In the Fuji-Hakone-Izu National Park sits Japan’s highest peak, Mount Fuji. It is a dormant stratovolcano that reaches 3 776m above sea level and has not erupted since the year 1707.
Mount Fuji has been deemed a UNESCO World Cultural Heritage Site and is considered sacred by the people of Japan. It is a spectacle that can be seen for miles! Trekking Mount Fuji is considered as one of the best hikes in Asia.
Below is a complete guide to hiking Mount Fuji that includes information on the different routes to the summit, the costs and preparation involved, as well as information on where to stay and what to bring.
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There are four routes to the summit of Mount Fuji, the most popular of which is the Yoshida Trail. We’ve listed the trails below beginning with the most popular route. Each trail begins at a designated 5th Station.
Trekking Mount Fuji is popular amongst locals and tourists. It can be quite the social experience, however, if you are looking for some solitude, there are trails quieter than others.
The Yoshida Trail is by far the most popular trail to summit Mount Fuji and is very crowded throughout the hiking season. Beginning at the Fuji-Subaru Line 5th Station, the path zigzags up the mountain on the north side giving you some epic views.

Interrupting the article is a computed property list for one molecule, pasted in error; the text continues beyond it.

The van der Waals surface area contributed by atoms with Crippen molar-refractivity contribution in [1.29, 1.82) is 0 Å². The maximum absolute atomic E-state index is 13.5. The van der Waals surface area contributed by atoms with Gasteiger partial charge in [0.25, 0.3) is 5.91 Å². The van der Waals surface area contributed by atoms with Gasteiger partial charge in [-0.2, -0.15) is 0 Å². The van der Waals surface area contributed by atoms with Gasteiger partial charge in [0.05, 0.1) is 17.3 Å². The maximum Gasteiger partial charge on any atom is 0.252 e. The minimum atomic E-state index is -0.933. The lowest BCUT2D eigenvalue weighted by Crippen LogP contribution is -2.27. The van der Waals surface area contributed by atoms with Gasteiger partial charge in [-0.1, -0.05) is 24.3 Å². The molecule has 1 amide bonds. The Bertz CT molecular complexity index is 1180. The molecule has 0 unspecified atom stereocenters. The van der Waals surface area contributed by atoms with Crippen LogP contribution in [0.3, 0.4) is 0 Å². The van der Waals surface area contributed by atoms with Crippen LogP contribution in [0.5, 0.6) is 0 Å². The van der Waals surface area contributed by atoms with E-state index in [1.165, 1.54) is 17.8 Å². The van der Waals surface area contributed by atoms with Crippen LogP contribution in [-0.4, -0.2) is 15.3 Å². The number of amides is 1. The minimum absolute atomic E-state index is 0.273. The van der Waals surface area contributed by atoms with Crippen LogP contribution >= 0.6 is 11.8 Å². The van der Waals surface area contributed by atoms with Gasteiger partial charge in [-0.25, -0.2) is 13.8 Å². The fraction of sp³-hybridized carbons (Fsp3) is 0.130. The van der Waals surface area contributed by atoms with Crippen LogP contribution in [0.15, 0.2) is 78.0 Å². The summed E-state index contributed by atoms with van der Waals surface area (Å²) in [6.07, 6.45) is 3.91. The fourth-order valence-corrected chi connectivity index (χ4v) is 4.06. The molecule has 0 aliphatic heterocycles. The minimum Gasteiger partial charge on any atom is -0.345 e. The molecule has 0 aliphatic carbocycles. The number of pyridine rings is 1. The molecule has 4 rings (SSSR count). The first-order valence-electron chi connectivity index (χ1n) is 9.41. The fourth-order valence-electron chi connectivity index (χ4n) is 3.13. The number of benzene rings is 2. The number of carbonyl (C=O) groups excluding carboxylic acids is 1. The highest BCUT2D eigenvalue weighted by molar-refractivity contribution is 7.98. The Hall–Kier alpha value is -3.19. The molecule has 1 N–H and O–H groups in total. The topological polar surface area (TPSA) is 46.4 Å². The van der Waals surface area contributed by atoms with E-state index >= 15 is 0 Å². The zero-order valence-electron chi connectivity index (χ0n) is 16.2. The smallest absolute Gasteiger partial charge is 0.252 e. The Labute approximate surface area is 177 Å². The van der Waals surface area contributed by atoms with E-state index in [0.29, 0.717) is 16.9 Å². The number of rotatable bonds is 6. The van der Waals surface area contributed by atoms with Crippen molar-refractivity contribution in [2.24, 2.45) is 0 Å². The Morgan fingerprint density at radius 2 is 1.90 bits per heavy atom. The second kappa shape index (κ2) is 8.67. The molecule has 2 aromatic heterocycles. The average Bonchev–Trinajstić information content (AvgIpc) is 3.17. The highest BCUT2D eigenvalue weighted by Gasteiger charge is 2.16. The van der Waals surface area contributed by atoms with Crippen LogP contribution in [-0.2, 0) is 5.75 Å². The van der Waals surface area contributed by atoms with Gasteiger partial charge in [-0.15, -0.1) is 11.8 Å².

The trail is relatively flat and it’s a well-established path making it the easiest trail to the summit There are shops, information offices and public toilets available and this route has the largest number of mountain huts available. You will be using a different trail to descend and there are no mountain huts on the way down, so keep this in mind when planning your trek.
This trail is the second most popular on the mountain. It begins at the Fujinomiya Trail 5th Station and leads to the summit from the south side of the mountain. It can become crowded due to the popularity of being closer to the summit than the other routes.
There is only one shop, an information office and public toilets available on this route. The Fujinomiya Trail is rocky and steep, so if you decide to hike this path, make sure you are well prepared, have good experience and are fit to hike in this terrain. This trail has mountain huts available at every station and the same path is used to descent.
You’ll get some of the best sunrise views on this route!
The Subashiri Trails starts at the Subashiri Trail 5th Station and leads to the top of the mountain from the east side. The path slopes gently towards the summit and it’s more forested than the other three trails meaning you’ll have more shade cover on this route.
Bring a headlamp or flashlight if you’ll be hiking later in the day because it can be difficult to navigate the forest in the dark. The path meets with the Yoshida Trail from the 8th Station to the summit, so be aware that at this point it will become crowded.